A wardrobe in exceptional condition takes us back to the splendors of the late 19th century, staged by the leading couturier of the time.
Worth ballgown, c. 1900, velours au sabre with cream satin background decorated with sinuous hydrangea plants in bloom, boned pointed bodice, fastened and laced at the back, with short sleeves and neckline originally edged with ruffled tulle, apron with open front panels over a cream satin skirt with long train (some minor damage; skirt dismantled).
Meticulously preserved in trunks, the ballgowns and evening dresses belonging to one of Worth's most important clients are poised for an outing at the Hôtel Drouot, in eleven lots. Their condition is remarkable, as their owner's descendants have taken excellent care of these collector's items, storing them flat. Some very minor damage mainly concerns the most fragile components, like the tulle and silk chiffon trimmings on the bodices. As we know, these garments were designed to be worn only once, as was the custom in late 19th century high society.
The Secrets of a Style
140 years ago, the elegant woman involved here made her entrance at a formal dress ball in a costume inspired by Austrian folk costumes—a nod to her native country. It features a black velvet bodice with a fichu embroidered with cornflowers tied at the shoulders, and slashed sleeves revealing an organza bodice worn on top of a full, multicolored skirt in ombré-moiré Gros de Tours taffeta (€3,000/5,000).
For this outfit, she turned to the king of Second Empire celebrations, who also designed stage costumes: Charles Frederick Worth. He regularly supplied gowns for the many fancy-dress evenings hosted by the imperial couple. Between 1875 and 1885 (when this dress was created), the most famous festivities were held by the Princesse de Sagan and written up in the press, which published engravings immortalizing the most splendid costumes.
As the most fashionable outfits were those inspired by portraits of great ladies of the Ancien Régime, the young woman also commissioned a late 18th century-style gown (€700/1,000) for another occasion. With its short sleeves, Watteau pleats in cream silk satin embroidered with flowers and garlands and corslet girdle on a skirt with a bustle, this dress is similar to a model now in the Musée des Arts Décoratifs in Paris.
The other gowns, commissioned for more traditional (but no less refined) evenings, illustrate 20-odd years of creation and illustrate the development of Worth's style. Little by little, the couturier lightened the feminine silhouette to concentrate on the beauty of the line, while retaining the use of luxury materials. We find several boned, pointed bodices with chiffon sleeves lavishly embroidered with silver sequins, glass or metal beads and rhinestones (€600/800); we also find two ball gowns from the 1900s with understated short sleeves and a neckline edged with ruffled tulle, which do away with opulent ornaments to focus on the look and the fine fabric (€2,000/3,000 each). Their train—one of the company's hallmarks of success since 1873—lengthens the silhouette, enabling the magnificent materials to be admired at leisure. A cream silk faille printed with an iridescent rainbow cloud pattern provides stunning appeal with its originality and modernity, while a velours au sabre decorated with flowering hydrangeas on a cream background illustrates marvelous relief effects. Woven like satin, the colored parts of this velvet were hand-shaved then brushed to highlight the pattern (a skill that has almost disappeared today), making the fabric's colors and reflections vibrate in the subtly-lit reception rooms of the time.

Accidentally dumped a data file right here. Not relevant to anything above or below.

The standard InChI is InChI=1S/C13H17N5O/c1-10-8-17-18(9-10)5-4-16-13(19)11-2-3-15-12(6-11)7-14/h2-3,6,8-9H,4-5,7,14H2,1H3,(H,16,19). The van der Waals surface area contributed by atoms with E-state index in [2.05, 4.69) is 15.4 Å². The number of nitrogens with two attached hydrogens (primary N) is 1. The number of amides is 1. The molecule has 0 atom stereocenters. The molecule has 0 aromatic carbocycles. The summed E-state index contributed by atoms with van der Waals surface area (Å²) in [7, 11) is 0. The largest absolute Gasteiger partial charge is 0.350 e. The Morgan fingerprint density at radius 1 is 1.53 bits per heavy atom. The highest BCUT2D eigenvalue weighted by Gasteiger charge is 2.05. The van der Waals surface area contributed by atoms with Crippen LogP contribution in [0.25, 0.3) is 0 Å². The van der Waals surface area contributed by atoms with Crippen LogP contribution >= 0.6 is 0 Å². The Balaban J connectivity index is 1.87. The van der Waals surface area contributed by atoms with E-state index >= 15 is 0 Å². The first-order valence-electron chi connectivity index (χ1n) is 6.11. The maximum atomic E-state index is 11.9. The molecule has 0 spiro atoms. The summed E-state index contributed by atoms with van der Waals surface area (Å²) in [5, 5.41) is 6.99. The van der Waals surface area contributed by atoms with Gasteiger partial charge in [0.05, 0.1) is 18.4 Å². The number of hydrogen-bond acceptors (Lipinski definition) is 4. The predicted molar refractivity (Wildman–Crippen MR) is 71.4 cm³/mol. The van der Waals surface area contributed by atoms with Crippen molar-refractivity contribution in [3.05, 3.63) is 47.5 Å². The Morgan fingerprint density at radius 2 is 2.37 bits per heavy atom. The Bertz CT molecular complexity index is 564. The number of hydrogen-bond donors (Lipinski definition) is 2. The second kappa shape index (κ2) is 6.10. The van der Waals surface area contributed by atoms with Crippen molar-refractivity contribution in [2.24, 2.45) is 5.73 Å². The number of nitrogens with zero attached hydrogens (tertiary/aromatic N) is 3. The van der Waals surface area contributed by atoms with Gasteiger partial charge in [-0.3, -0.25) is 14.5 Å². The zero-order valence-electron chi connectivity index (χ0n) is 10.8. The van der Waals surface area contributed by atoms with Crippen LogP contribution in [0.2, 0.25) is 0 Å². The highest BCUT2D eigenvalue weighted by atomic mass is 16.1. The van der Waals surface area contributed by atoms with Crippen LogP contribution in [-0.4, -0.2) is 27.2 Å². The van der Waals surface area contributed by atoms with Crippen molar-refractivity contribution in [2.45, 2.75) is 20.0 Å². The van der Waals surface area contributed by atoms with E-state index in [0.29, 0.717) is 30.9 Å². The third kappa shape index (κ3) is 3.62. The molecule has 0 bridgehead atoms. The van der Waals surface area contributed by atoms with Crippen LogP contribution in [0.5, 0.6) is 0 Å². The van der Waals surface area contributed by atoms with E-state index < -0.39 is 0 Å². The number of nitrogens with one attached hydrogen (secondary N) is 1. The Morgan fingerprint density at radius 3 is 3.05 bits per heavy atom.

Worth selected only the most noble materials, focusing on exclusive silks and designs. The way was led by Empress Eugenie addicted to the rich weaves of Lyon silk manufacturers. So without regard for the cost, the designer got his supplies from leading producers like Tassinari & Chatel. This factory founded in 1680 opened a Paris branch in Rue de Richelieu in the early 1870s. Worth was one of its first clients, and no fewer than 120 designs resulted from their collaboration. The components needed to weave them were destroyed after production to preserve the trade secrets of these commissions. The couture company also used other designs proposed by the factory.
As collectors of historical documents and antique costumes, the Worths who took over the reins in the 1890s—father and son Charles and Jean-Philippe—were certainly not short of inspiration, as witnessed by another ballgown. With the same type of cut as the previous ones, this was made in around 1895 in polychrome silk brocaded lampas called "reine des fleurs", woven by Tassinari & Chatel using a design from the decor of Madame du Barry's bedroom in Versailles. This model (€2,000/3,000), with pink and green garlands on a cream background, is similar to an evening gown in the same fabric with a yellow, green and white floral variation, now in the Musée Galliera.
Alongside the consistent group of dresses made for this grand lady between 1880 and 1900, the collection contains another Worth creation, this time dating from between 1920 and 1925: her daughter's wedding dress (€600/800) in crepe de Chine. It is no longer swelled by a bustle, and no whalebone constrains the bust, which is left free under a slightly loose-fitting double-breasted bodice. The train is still present, as the occasion demanded, but it falls from the shoulders in the old way, not from the waist. The asymmetry of the draped skirt also provides an imaginative touch to this creation breaking with former dress codes. The Roaring Twenties certainly ushered in a fashion revolution.